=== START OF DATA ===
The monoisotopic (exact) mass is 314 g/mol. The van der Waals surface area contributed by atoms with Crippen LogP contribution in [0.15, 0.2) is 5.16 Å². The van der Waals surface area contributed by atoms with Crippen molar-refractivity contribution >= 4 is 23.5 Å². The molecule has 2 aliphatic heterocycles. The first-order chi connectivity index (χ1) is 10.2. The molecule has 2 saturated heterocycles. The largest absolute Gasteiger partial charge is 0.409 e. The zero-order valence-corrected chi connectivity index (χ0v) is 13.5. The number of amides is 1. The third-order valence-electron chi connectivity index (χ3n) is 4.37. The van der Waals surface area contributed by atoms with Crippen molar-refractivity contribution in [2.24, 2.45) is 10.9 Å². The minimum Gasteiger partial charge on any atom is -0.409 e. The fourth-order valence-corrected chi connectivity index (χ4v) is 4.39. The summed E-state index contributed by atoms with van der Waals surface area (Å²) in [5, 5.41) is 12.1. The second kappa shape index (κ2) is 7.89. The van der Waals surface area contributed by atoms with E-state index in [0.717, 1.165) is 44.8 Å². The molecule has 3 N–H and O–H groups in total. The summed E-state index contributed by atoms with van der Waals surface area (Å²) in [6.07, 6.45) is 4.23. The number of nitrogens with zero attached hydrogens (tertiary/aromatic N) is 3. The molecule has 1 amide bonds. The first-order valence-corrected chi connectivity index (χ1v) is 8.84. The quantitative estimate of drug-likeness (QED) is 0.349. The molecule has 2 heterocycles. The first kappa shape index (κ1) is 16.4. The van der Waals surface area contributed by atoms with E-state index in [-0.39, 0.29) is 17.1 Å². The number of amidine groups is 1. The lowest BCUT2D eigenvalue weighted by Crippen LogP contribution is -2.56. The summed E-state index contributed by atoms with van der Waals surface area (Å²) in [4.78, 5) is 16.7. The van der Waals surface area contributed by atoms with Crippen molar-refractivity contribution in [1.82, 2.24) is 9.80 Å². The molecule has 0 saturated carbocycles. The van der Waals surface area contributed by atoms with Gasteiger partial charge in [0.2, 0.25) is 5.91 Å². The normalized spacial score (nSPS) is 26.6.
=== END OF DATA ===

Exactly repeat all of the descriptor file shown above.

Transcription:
The monoisotopic (exact) mass is 314 g/mol. The van der Waals surface area contributed by atoms with Crippen LogP contribution in [0.15, 0.2) is 5.16 Å². The van der Waals surface area contributed by atoms with Crippen molar-refractivity contribution >= 4 is 23.5 Å². The molecule has 2 aliphatic heterocycles. The first-order chi connectivity index (χ1) is 10.2. The molecule has 2 saturated heterocycles. The largest absolute Gasteiger partial charge is 0.409 e. The zero-order valence-corrected chi connectivity index (χ0v) is 13.5. The number of amides is 1. The third-order valence-electron chi connectivity index (χ3n) is 4.37. The van der Waals surface area contributed by atoms with Crippen molar-refractivity contribution in [2.24, 2.45) is 10.9 Å². The minimum Gasteiger partial charge on any atom is -0.409 e. The fourth-order valence-corrected chi connectivity index (χ4v) is 4.39. The summed E-state index contributed by atoms with van der Waals surface area (Å²) in [5, 5.41) is 12.1. The second kappa shape index (κ2) is 7.89. The van der Waals surface area contributed by atoms with E-state index in [0.717, 1.165) is 44.8 Å². The molecule has 3 N–H and O–H groups in total. The summed E-state index contributed by atoms with van der Waals surface area (Å²) in [6.07, 6.45) is 4.23. The number of nitrogens with zero attached hydrogens (tertiary/aromatic N) is 3. The molecule has 1 amide bonds. The first-order valence-corrected chi connectivity index (χ1v) is 8.84. The quantitative estimate of drug-likeness (QED) is 0.349. The molecule has 2 heterocycles. The first kappa shape index (κ1) is 16.4. The van der Waals surface area contributed by atoms with E-state index in [-0.39, 0.29) is 17.1 Å². The number of amidine groups is 1. The lowest BCUT2D eigenvalue weighted by Crippen LogP contribution is -2.56. The summed E-state index contributed by atoms with van der Waals surface area (Å²) in [4.78, 5) is 16.7. The van der Waals surface area contributed by atoms with Crippen molar-refractivity contribution in [1.82, 2.24) is 9.80 Å². The molecule has 0 saturated carbocycles. The van der Waals surface area contributed by atoms with Gasteiger partial charge in [0.2, 0.25) is 5.91 Å². The normalized spacial score (nSPS) is 26.6.